ALBUQUERQUE, N.M. — Gov. Michelle Lujan Grisham said she is “clearly concerned” about the Biden administration’s recent decision to pause new oil and gas leasing on federal lands.
During a wide-ranging webinar hosted by the Greater Albuquerque Chamber of Commerce Wednesday, Lujan Grisham said she supported President Joe Biden’s efforts to reverse “reckless” public land decisions made by the previous administration, but said the decision threatens to undercut efforts made at the state level to curb emissions.
“You’re not going to get as far, as fast,” Lujan Grisham said. “If you’re looking for innovation in environmental policy, you’re going to stall that.”
The governor said her administration, which had not previously taken a stance on the federal moratorium, sent a “strongly worded” letter to the U.S. Department of the Interior, and is working with other western governors to develop a program that credits states with robust energy initiatives.
“We are doing all the things they aspire to do at the federal level,” she said.
Lujan Grisham spoke for about an hour during the event, updating business leaders on issues ranging from the paid sick leave bill being discussed by the New Mexico senate, to state efforts to provide economic aid to businesses struggling during the COVID-19 pandemic.
“Your success, quite frankly, is the state’s success,” Lujan Grisham told the chamber participants.
On the topic of paid sick leave for workers, the governor said she applauds legislators’ work, but added that she’d like to see a bill that gives businesses enough time to prepare and avoids unintended consequences for both businesses and employees. Otherwise, she said the state risks hurting both businesses and employees.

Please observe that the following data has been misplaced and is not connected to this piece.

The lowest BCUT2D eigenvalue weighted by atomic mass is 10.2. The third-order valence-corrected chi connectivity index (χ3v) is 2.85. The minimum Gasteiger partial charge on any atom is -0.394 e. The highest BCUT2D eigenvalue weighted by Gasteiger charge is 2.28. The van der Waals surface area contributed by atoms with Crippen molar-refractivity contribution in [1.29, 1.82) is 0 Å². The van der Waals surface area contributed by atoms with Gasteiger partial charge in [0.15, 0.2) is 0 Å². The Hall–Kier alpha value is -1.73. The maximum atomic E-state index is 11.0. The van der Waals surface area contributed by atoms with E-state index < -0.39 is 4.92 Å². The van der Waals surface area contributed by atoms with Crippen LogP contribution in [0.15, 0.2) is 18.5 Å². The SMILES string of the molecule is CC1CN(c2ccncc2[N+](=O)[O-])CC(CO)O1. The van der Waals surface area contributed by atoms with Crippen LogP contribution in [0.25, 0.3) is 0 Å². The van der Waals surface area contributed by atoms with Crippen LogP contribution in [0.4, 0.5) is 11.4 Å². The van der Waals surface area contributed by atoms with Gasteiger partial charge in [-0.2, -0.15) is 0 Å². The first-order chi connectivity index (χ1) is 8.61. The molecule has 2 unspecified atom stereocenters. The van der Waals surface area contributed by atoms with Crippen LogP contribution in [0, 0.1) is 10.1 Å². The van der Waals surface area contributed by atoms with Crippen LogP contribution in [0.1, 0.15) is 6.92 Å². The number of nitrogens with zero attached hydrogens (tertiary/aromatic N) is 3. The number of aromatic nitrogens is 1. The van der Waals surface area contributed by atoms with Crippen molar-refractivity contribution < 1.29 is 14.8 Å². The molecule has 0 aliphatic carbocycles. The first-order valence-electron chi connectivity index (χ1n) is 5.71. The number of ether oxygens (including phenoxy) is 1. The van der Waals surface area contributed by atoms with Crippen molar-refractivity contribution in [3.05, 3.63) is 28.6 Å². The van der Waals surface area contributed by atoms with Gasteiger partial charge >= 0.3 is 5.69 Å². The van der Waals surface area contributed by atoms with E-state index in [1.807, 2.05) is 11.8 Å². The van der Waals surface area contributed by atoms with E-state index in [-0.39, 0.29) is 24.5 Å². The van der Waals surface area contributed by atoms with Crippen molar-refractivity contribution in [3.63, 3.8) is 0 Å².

“There is a lot to be said for when and how you do that,” Lujan Grisham said.
The governor acknowledged the state has to pay back loans to the federal government that it took out to replenish its unemployment benefits, but she said it isn’t her intention to pass those costs onto New Mexico’s business community.
Additionally, Lujan Grisham said the state is working to provide around $900 million in support for New Mexico small businesses. These efforts include a $200 million relief measure signed into law earlier this month, which authorized $600 rebates for New Mexico workers who make $15 an hour or less, as well as a four-month tax holiday for restaurants and other dining establishments.
As COVID-19 cases decline and more New Mexicans get the vaccine, the governor said she’s optimistic that the state can lead the economic recovery.
“I think we’re going to create an environment in New Mexico that other states are going to look to,” Lujan Grisham said.